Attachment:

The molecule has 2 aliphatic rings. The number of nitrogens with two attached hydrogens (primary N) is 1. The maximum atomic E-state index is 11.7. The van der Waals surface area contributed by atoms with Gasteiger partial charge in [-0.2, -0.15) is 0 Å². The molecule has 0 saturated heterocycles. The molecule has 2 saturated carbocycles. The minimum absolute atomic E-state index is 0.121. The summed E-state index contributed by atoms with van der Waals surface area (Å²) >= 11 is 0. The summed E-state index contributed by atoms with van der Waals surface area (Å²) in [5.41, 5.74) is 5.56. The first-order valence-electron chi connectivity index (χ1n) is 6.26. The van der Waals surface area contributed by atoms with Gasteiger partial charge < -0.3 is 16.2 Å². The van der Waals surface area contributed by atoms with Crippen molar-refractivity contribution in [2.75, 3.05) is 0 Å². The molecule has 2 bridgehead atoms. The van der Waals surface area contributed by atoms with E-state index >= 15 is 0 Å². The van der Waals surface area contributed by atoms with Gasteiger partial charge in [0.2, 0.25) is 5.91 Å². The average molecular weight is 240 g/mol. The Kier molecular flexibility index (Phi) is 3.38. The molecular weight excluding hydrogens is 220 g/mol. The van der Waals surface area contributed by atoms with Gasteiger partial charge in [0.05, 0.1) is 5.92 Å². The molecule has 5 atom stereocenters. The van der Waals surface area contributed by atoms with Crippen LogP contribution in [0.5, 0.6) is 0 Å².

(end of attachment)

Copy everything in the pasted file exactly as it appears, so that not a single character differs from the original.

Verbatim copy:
The molecule has 2 aliphatic rings. The number of nitrogens with two attached hydrogens (primary N) is 1. The maximum atomic E-state index is 11.7. The van der Waals surface area contributed by atoms with Gasteiger partial charge in [-0.2, -0.15) is 0 Å². The molecule has 0 saturated heterocycles. The molecule has 2 saturated carbocycles. The minimum absolute atomic E-state index is 0.121. The summed E-state index contributed by atoms with van der Waals surface area (Å²) >= 11 is 0. The summed E-state index contributed by atoms with van der Waals surface area (Å²) in [5.41, 5.74) is 5.56. The first-order valence-electron chi connectivity index (χ1n) is 6.26. The van der Waals surface area contributed by atoms with Gasteiger partial charge < -0.3 is 16.2 Å². The van der Waals surface area contributed by atoms with Crippen molar-refractivity contribution in [2.75, 3.05) is 0 Å². The molecule has 2 bridgehead atoms. The van der Waals surface area contributed by atoms with E-state index >= 15 is 0 Å². The van der Waals surface area contributed by atoms with Gasteiger partial charge in [0.2, 0.25) is 5.91 Å². The average molecular weight is 240 g/mol. The Kier molecular flexibility index (Phi) is 3.38. The molecular weight excluding hydrogens is 220 g/mol. The van der Waals surface area contributed by atoms with Gasteiger partial charge in [0.05, 0.1) is 5.92 Å². The molecule has 5 atom stereocenters. The van der Waals surface area contributed by atoms with Crippen LogP contribution in [0.5, 0.6) is 0 Å².